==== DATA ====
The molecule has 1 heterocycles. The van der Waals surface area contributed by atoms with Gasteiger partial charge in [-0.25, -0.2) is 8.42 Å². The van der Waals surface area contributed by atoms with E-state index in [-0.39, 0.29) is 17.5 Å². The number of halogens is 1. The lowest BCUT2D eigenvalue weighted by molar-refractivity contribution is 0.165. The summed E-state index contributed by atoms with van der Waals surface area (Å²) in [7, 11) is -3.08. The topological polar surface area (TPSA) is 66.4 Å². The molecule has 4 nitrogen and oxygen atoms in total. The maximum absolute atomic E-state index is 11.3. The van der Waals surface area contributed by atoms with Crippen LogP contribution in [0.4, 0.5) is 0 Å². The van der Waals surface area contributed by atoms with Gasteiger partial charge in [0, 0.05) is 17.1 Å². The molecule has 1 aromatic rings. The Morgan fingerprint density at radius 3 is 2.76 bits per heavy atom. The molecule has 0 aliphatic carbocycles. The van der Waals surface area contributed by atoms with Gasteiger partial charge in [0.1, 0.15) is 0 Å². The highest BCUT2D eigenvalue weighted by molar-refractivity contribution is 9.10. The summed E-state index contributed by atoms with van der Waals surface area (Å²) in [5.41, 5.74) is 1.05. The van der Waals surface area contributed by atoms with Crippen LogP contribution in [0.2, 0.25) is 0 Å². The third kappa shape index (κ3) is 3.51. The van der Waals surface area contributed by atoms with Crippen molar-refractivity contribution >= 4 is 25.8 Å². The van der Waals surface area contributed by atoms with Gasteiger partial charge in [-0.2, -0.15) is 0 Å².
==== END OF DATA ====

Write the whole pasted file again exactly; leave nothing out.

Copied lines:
The molecule has 1 heterocycles. The van der Waals surface area contributed by atoms with Gasteiger partial charge in [-0.25, -0.2) is 8.42 Å². The van der Waals surface area contributed by atoms with E-state index in [-0.39, 0.29) is 17.5 Å². The number of halogens is 1. The lowest BCUT2D eigenvalue weighted by molar-refractivity contribution is 0.165. The summed E-state index contributed by atoms with van der Waals surface area (Å²) in [7, 11) is -3.08. The topological polar surface area (TPSA) is 66.4 Å². The molecule has 4 nitrogen and oxygen atoms in total. The maximum absolute atomic E-state index is 11.3. The van der Waals surface area contributed by atoms with Crippen LogP contribution in [0.4, 0.5) is 0 Å². The van der Waals surface area contributed by atoms with Gasteiger partial charge in [0, 0.05) is 17.1 Å². The molecule has 1 aromatic rings. The Morgan fingerprint density at radius 3 is 2.76 bits per heavy atom. The molecule has 0 aliphatic carbocycles. The van der Waals surface area contributed by atoms with Gasteiger partial charge in [0.1, 0.15) is 0 Å². The highest BCUT2D eigenvalue weighted by molar-refractivity contribution is 9.10. The summed E-state index contributed by atoms with van der Waals surface area (Å²) in [5.41, 5.74) is 1.05. The van der Waals surface area contributed by atoms with Crippen LogP contribution in [0.2, 0.25) is 0 Å². The third kappa shape index (κ3) is 3.51. The van der Waals surface area contributed by atoms with Crippen molar-refractivity contribution >= 4 is 25.8 Å². The van der Waals surface area contributed by atoms with Gasteiger partial charge in [-0.2, -0.15) is 0 Å².